Take the 2-minute tour ×
Stack Overflow is a question and answer site for professional and enthusiast programmers. It's 100% free, no registration required.

I'm working on a text editor in ruby, and I need to support a "Find" feature with user-provided regular expression patterns. Here's a simple (familiar) use-case:

Joe User is editing a text file, and has positioned the cursor somewhere in the middle of the file. He wants to search backwards from the current cursor location for the nearest substring matching an arbitrary regular expression.

I'm thinking that this problem amounts to applying the user's pattern to the entire string preceding the cursor-location in the file. Sure, I could loop through all matches from the beginning of the file and use the last match, but this seems painfully inefficient... It would be better to search "right to left," but I haven't found a way to do this with ruby Regexp. Can you help?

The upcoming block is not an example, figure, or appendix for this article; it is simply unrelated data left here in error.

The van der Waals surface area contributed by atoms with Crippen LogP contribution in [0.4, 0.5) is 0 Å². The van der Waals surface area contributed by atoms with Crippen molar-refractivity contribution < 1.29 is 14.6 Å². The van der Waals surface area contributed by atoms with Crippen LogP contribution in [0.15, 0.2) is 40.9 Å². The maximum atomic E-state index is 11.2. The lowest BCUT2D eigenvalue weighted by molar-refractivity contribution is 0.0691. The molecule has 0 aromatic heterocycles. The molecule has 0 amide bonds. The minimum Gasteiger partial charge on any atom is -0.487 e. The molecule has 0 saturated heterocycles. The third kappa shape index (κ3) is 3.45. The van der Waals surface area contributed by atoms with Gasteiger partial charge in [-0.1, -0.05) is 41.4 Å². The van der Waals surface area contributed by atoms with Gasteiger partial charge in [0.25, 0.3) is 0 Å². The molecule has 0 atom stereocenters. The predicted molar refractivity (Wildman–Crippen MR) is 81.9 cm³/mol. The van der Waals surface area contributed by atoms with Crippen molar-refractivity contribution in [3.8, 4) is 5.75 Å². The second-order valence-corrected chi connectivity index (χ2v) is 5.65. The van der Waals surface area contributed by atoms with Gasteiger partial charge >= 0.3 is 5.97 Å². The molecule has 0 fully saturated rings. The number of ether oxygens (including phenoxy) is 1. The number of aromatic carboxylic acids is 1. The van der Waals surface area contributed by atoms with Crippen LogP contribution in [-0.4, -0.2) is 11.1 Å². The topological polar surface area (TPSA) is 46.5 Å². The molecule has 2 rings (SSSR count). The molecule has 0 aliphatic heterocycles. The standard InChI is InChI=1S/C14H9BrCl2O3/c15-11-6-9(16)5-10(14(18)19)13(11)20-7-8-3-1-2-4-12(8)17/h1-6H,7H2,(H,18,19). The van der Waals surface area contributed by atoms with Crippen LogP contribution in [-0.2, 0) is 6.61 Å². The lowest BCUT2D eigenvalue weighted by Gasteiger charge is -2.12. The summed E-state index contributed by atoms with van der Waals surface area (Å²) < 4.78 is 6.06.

share|improve this question

3 Answers 3

up vote 11 down vote accepted

Use the rindex method on your string. Like this:

>> 'ssBssBss'.rindex(/B/)
=> 5
share|improve this answer

looking for .*(foo) should also locate the rightmost foo, thanks to the greedy nature of .* (but rindex may be faster -- needs a microbenchmark to check!).

share|improve this answer
    
This is a helpful general regex solution for those of us who don't have rindex because we are using another language. (It also looks cleaner than the accepted answer, to me.) –  Jon Ericson Mar 7 '12 at 17:46

I think rindex is the way to go. It seems like rindex will actually iterate through the string backwards. Check out line 957 of string.c

It looks like someone figured out a way to reverse regular expressions in PERL back in 2001. So you would reverse a string and reverse a regex...then use the left to right method.

I am sure that is overkill now and you can go with rindex

share|improve this answer

Your Answer

 
discard

By posting your answer, you agree to the privacy policy and terms of service.

Not the answer you're looking for? Browse other questions tagged or ask your own question.